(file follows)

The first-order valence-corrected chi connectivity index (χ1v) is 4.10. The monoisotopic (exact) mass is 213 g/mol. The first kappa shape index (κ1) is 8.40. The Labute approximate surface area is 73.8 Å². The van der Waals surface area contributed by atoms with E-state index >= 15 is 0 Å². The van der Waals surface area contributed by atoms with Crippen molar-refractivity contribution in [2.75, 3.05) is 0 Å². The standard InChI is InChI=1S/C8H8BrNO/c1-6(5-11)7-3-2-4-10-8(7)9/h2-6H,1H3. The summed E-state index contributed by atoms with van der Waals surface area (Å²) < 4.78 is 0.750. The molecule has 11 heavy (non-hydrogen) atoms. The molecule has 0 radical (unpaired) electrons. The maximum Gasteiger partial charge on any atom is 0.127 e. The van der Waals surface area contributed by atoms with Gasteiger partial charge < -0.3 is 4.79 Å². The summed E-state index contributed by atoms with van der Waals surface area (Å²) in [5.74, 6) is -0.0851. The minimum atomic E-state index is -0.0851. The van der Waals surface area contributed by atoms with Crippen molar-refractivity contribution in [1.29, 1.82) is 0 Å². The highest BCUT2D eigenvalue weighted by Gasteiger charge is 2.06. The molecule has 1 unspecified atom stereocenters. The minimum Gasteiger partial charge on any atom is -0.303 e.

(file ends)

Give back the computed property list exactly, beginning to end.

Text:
The first-order valence-corrected chi connectivity index (χ1v) is 4.10. The monoisotopic (exact) mass is 213 g/mol. The first kappa shape index (κ1) is 8.40. The Labute approximate surface area is 73.8 Å². The van der Waals surface area contributed by atoms with E-state index >= 15 is 0 Å². The van der Waals surface area contributed by atoms with Crippen molar-refractivity contribution in [2.75, 3.05) is 0 Å². The standard InChI is InChI=1S/C8H8BrNO/c1-6(5-11)7-3-2-4-10-8(7)9/h2-6H,1H3. The summed E-state index contributed by atoms with van der Waals surface area (Å²) < 4.78 is 0.750. The molecule has 11 heavy (non-hydrogen) atoms. The molecule has 0 radical (unpaired) electrons. The maximum Gasteiger partial charge on any atom is 0.127 e. The van der Waals surface area contributed by atoms with Gasteiger partial charge < -0.3 is 4.79 Å². The summed E-state index contributed by atoms with van der Waals surface area (Å²) in [5.74, 6) is -0.0851. The minimum atomic E-state index is -0.0851. The van der Waals surface area contributed by atoms with Crippen molar-refractivity contribution in [1.29, 1.82) is 0 Å². The highest BCUT2D eigenvalue weighted by Gasteiger charge is 2.06. The molecule has 1 unspecified atom stereocenters. The minimum Gasteiger partial charge on any atom is -0.303 e.